Once a broader group, it has now been fined into a 'conservate' Christian grouping, the home of the 'fundamentalist 'Evangelical' Christian and a hot bed of reactionary thinking against the negatives and evils of our modern society. Oddly though, as antagonistic as this group is to the goings on in our society they are supportive and willing to ignore the same within the nation state of Israel!

If I had to start working out where the Christian Zionist (CZ) move started amongst those I know
I would have to point to the 1970's with Hal Lindsey' s 'Late Great Planet Earth' and the film 'Thief in the Night) and the many books (I have many on my shelf which have provided me with my own position before this foray and have given me insights) of Colin Chapman, Ken Burnett and many others. I also have a number of people who find in the 'Left behind' series of books and films a resurgence of CZ impetus.

What we have before us is, thanks to CZ, a system that sees unconditional and eternal promises regarding the nation and people of Israel. It doesn't matter if the people believe, it's all about God being consistent (which ironically I see as therefore being ALL about how Israel believes and acts) and all about Israel being the focus, and steward, of God's grace to the world (through the blessing and promise to Abram).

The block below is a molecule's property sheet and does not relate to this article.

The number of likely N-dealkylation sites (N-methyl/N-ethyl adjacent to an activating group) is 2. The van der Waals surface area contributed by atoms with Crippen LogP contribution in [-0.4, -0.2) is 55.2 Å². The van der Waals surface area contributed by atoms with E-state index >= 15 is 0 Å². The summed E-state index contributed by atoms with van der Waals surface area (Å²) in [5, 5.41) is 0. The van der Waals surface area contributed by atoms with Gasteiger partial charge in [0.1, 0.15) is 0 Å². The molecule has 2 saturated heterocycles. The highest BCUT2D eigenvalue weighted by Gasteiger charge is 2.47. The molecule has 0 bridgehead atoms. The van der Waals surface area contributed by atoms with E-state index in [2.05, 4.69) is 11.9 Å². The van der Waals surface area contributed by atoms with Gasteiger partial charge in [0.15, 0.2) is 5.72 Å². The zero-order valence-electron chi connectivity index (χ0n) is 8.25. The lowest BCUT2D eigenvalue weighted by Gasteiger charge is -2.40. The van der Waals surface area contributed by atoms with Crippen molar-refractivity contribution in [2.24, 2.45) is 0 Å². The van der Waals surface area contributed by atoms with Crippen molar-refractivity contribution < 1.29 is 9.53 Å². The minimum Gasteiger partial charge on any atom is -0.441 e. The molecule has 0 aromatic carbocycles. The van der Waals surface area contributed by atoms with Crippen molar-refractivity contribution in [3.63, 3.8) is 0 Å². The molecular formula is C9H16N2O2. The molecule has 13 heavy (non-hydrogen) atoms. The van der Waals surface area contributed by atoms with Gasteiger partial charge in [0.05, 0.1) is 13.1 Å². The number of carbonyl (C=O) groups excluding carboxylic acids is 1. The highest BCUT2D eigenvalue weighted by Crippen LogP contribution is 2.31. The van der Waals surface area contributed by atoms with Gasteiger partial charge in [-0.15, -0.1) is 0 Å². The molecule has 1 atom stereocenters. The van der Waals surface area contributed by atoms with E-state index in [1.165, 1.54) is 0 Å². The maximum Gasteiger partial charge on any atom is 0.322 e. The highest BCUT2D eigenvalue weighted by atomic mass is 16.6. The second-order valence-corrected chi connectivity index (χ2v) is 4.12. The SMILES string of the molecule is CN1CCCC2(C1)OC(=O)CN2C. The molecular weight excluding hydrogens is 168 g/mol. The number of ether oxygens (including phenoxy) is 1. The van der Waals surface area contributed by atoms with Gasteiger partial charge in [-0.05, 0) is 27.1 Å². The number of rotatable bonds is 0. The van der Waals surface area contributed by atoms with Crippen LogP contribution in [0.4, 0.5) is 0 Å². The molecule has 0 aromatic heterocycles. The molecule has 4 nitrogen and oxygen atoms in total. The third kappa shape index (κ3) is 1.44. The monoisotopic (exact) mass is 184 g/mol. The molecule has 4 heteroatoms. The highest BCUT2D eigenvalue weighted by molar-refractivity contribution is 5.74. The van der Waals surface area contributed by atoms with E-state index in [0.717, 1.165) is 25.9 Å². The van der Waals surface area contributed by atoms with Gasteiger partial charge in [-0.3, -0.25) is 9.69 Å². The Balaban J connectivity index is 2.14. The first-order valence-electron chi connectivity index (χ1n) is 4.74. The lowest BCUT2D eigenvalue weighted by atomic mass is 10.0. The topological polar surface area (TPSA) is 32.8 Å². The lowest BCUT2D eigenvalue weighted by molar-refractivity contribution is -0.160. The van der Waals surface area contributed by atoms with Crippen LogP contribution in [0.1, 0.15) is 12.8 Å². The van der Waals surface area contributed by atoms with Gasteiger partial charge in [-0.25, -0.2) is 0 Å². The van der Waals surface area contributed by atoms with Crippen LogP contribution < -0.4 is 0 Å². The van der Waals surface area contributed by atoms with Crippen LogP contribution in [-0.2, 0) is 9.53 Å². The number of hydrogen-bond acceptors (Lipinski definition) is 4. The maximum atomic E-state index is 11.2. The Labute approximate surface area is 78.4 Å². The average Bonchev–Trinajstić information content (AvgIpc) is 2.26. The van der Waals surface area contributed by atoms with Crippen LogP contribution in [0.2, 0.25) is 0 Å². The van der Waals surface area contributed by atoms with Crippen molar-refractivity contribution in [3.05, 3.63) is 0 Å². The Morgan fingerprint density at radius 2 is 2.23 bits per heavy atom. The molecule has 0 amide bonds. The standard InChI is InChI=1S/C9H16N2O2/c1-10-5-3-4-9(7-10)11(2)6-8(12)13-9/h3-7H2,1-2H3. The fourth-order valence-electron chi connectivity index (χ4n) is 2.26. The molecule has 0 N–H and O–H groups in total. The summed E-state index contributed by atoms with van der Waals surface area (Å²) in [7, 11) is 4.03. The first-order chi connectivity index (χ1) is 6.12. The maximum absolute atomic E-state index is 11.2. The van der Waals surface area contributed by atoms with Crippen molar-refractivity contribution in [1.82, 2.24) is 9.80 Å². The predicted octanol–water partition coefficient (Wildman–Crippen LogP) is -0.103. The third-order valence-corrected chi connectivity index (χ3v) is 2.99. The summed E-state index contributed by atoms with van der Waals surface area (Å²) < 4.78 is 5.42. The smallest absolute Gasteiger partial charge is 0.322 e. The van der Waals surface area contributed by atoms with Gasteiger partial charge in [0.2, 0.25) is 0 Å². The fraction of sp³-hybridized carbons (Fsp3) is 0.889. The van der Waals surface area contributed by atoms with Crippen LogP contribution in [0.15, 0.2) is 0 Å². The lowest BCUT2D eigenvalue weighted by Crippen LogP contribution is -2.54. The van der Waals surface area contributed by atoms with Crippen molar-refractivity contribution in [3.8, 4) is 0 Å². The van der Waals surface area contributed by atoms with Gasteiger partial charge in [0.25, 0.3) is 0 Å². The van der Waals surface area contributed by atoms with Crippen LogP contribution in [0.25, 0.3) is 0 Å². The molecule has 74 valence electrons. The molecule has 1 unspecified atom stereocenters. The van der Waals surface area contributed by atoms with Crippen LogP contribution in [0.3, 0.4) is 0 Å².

Additionally, we also now have The Church - A good position to have else we'd all need to become Messianic Jews (as some have done in their quest to be sure!).

God put off his dealing with His people, Israel, to embrace and save those who are Church because Israel rejected the offer He was.

Now, Jesus will come and take the Church, who are almost a distraction from Israel and the main focus,, and will restore the final bits of israel and bring on the millennial stuff and the end will happen and 'game over' man - eternit with Him!

So here we are, stuck with a bunch of people who see prophetic signs and will do whatever it takes to support the Israel described above. They struggle to set the condition for God and support, without question, Israel for the reasons given above. They have the state of Israel (which they see a threatened and in danger of eradication from 'the dogs') and now yearn for the temple and I guess hope for the antichrist to come too as they march towards Armageddon and the end of all things.

A hallmark text for the CZ has to be Gen 12:3 and their belief that Judgement will come to those nations and individuals on the basis of how they 'bless Israel'. The problem comes in the shape of a question. "Is pointing out error not blessing Israel?" (Watchmen role from Ezekiel?) Is pointing out the failings of the covenants, promises and the hallmarks of YHWH not seeking to bless - after all, it the the fatherless who remain uncorrected. Correction is surely 'blessing' and not the curse that any comment is taken to be (with the all to readily issued 'anti-Semite' label attached )?

Seems that CZ are less likely to be found within wider theologically and ecclesiologically aware groups of believers, this is probably the reason that so many of them buy into the whole CZ thing i.e. they aren't always the brightest biblical believing bunch (now that's going to upset some - sorry!).